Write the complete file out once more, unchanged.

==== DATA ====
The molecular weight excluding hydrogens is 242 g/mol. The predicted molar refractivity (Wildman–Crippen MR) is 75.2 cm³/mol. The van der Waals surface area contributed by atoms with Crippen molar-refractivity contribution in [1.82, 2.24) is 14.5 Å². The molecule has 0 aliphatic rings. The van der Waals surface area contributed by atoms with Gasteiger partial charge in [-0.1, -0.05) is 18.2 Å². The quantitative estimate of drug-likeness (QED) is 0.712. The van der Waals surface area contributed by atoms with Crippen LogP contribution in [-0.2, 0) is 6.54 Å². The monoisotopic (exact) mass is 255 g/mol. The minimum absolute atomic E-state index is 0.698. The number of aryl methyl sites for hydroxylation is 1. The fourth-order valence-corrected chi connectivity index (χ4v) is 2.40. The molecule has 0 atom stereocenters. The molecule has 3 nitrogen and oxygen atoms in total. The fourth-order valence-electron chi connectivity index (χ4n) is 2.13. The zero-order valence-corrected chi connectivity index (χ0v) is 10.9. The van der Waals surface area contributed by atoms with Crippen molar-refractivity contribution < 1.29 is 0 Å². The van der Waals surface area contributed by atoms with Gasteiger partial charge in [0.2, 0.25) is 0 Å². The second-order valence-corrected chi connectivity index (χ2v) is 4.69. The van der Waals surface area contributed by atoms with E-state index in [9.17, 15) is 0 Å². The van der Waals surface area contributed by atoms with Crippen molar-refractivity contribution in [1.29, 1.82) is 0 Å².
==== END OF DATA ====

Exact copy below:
The molecular weight excluding hydrogens is 242 g/mol. The predicted molar refractivity (Wildman–Crippen MR) is 75.2 cm³/mol. The van der Waals surface area contributed by atoms with Crippen molar-refractivity contribution in [1.82, 2.24) is 14.5 Å². The molecule has 0 aliphatic rings. The van der Waals surface area contributed by atoms with Gasteiger partial charge in [-0.1, -0.05) is 18.2 Å². The quantitative estimate of drug-likeness (QED) is 0.712. The van der Waals surface area contributed by atoms with Crippen LogP contribution in [-0.2, 0) is 6.54 Å². The monoisotopic (exact) mass is 255 g/mol. The minimum absolute atomic E-state index is 0.698. The number of aryl methyl sites for hydroxylation is 1. The fourth-order valence-corrected chi connectivity index (χ4v) is 2.40. The molecule has 0 atom stereocenters. The molecule has 3 nitrogen and oxygen atoms in total. The fourth-order valence-electron chi connectivity index (χ4n) is 2.13. The zero-order valence-corrected chi connectivity index (χ0v) is 10.9. The van der Waals surface area contributed by atoms with Crippen molar-refractivity contribution < 1.29 is 0 Å². The van der Waals surface area contributed by atoms with Gasteiger partial charge in [0.2, 0.25) is 0 Å². The second-order valence-corrected chi connectivity index (χ2v) is 4.69. The van der Waals surface area contributed by atoms with E-state index in [9.17, 15) is 0 Å². The van der Waals surface area contributed by atoms with Crippen molar-refractivity contribution in [1.29, 1.82) is 0 Å².